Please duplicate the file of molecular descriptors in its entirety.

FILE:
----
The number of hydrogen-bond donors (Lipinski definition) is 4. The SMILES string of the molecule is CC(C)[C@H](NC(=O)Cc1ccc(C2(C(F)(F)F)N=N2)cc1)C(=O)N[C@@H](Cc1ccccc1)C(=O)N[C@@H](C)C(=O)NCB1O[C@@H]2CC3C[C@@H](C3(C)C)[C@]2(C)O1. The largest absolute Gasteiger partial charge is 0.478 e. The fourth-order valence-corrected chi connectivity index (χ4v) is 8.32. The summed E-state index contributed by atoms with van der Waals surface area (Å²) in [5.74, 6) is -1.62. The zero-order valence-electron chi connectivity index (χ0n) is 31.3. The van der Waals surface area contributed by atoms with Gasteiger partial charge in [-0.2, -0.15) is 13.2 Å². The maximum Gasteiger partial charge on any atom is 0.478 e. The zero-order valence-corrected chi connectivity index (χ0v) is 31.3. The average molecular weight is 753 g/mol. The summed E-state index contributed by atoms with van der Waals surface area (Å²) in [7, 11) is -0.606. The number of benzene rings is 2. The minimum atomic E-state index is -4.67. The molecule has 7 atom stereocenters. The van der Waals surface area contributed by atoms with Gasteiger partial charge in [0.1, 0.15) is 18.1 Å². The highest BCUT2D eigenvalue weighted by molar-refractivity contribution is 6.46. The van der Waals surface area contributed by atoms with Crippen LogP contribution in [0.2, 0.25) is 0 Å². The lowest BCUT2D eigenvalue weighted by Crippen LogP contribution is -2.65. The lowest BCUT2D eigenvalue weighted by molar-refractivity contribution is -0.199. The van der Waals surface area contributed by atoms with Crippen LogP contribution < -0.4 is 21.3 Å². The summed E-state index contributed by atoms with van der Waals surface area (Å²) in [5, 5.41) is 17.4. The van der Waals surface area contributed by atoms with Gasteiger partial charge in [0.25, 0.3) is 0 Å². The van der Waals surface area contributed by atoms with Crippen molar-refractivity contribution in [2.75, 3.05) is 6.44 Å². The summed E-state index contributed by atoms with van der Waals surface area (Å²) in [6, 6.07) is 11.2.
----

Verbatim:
The number of hydrogen-bond donors (Lipinski definition) is 4. The SMILES string of the molecule is CC(C)[C@H](NC(=O)Cc1ccc(C2(C(F)(F)F)N=N2)cc1)C(=O)N[C@@H](Cc1ccccc1)C(=O)N[C@@H](C)C(=O)NCB1O[C@@H]2CC3C[C@@H](C3(C)C)[C@]2(C)O1. The largest absolute Gasteiger partial charge is 0.478 e. The fourth-order valence-corrected chi connectivity index (χ4v) is 8.32. The summed E-state index contributed by atoms with van der Waals surface area (Å²) in [5.74, 6) is -1.62. The zero-order valence-electron chi connectivity index (χ0n) is 31.3. The van der Waals surface area contributed by atoms with Gasteiger partial charge in [-0.2, -0.15) is 13.2 Å². The maximum Gasteiger partial charge on any atom is 0.478 e. The zero-order valence-corrected chi connectivity index (χ0v) is 31.3. The average molecular weight is 753 g/mol. The summed E-state index contributed by atoms with van der Waals surface area (Å²) in [7, 11) is -0.606. The number of benzene rings is 2. The minimum atomic E-state index is -4.67. The molecule has 7 atom stereocenters. The van der Waals surface area contributed by atoms with Gasteiger partial charge in [0.1, 0.15) is 18.1 Å². The highest BCUT2D eigenvalue weighted by molar-refractivity contribution is 6.46. The van der Waals surface area contributed by atoms with Crippen LogP contribution in [0.2, 0.25) is 0 Å². The lowest BCUT2D eigenvalue weighted by Crippen LogP contribution is -2.65. The lowest BCUT2D eigenvalue weighted by molar-refractivity contribution is -0.199. The van der Waals surface area contributed by atoms with Crippen LogP contribution < -0.4 is 21.3 Å². The summed E-state index contributed by atoms with van der Waals surface area (Å²) in [5, 5.41) is 17.4. The van der Waals surface area contributed by atoms with Gasteiger partial charge in [0.25, 0.3) is 0 Å². The van der Waals surface area contributed by atoms with Crippen molar-refractivity contribution in [2.75, 3.05) is 6.44 Å². The summed E-state index contributed by atoms with van der Waals surface area (Å²) in [6, 6.07) is 11.2.